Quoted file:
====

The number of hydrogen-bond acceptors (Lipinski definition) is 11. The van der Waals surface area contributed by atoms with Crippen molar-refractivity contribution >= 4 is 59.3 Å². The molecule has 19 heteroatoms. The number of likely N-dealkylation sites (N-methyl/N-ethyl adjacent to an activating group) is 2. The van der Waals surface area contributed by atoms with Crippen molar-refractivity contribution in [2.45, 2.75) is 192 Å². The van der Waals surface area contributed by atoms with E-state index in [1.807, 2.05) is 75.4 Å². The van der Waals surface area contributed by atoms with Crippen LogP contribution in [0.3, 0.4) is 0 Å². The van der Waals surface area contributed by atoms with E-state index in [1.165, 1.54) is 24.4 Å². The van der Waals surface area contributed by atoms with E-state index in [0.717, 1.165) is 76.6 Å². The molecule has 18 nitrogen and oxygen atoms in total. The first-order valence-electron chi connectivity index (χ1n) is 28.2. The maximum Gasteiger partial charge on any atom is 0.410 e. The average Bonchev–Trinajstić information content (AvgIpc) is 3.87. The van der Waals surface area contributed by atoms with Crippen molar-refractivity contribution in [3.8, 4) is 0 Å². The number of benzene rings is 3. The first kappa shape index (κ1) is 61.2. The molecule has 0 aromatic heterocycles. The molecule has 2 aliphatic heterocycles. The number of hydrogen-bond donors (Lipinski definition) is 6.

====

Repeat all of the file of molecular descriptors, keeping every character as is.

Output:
The number of hydrogen-bond acceptors (Lipinski definition) is 11. The van der Waals surface area contributed by atoms with Crippen molar-refractivity contribution >= 4 is 59.3 Å². The molecule has 19 heteroatoms. The number of likely N-dealkylation sites (N-methyl/N-ethyl adjacent to an activating group) is 2. The van der Waals surface area contributed by atoms with Crippen molar-refractivity contribution in [2.45, 2.75) is 192 Å². The van der Waals surface area contributed by atoms with E-state index in [1.807, 2.05) is 75.4 Å². The van der Waals surface area contributed by atoms with Crippen LogP contribution in [0.3, 0.4) is 0 Å². The van der Waals surface area contributed by atoms with E-state index in [1.165, 1.54) is 24.4 Å². The van der Waals surface area contributed by atoms with E-state index in [0.717, 1.165) is 76.6 Å². The molecule has 18 nitrogen and oxygen atoms in total. The first-order valence-electron chi connectivity index (χ1n) is 28.2. The maximum Gasteiger partial charge on any atom is 0.410 e. The average Bonchev–Trinajstić information content (AvgIpc) is 3.87. The van der Waals surface area contributed by atoms with Crippen molar-refractivity contribution in [3.8, 4) is 0 Å². The number of benzene rings is 3. The first kappa shape index (κ1) is 61.2. The molecule has 0 aromatic heterocycles. The molecule has 2 aliphatic heterocycles. The number of hydrogen-bond donors (Lipinski definition) is 6.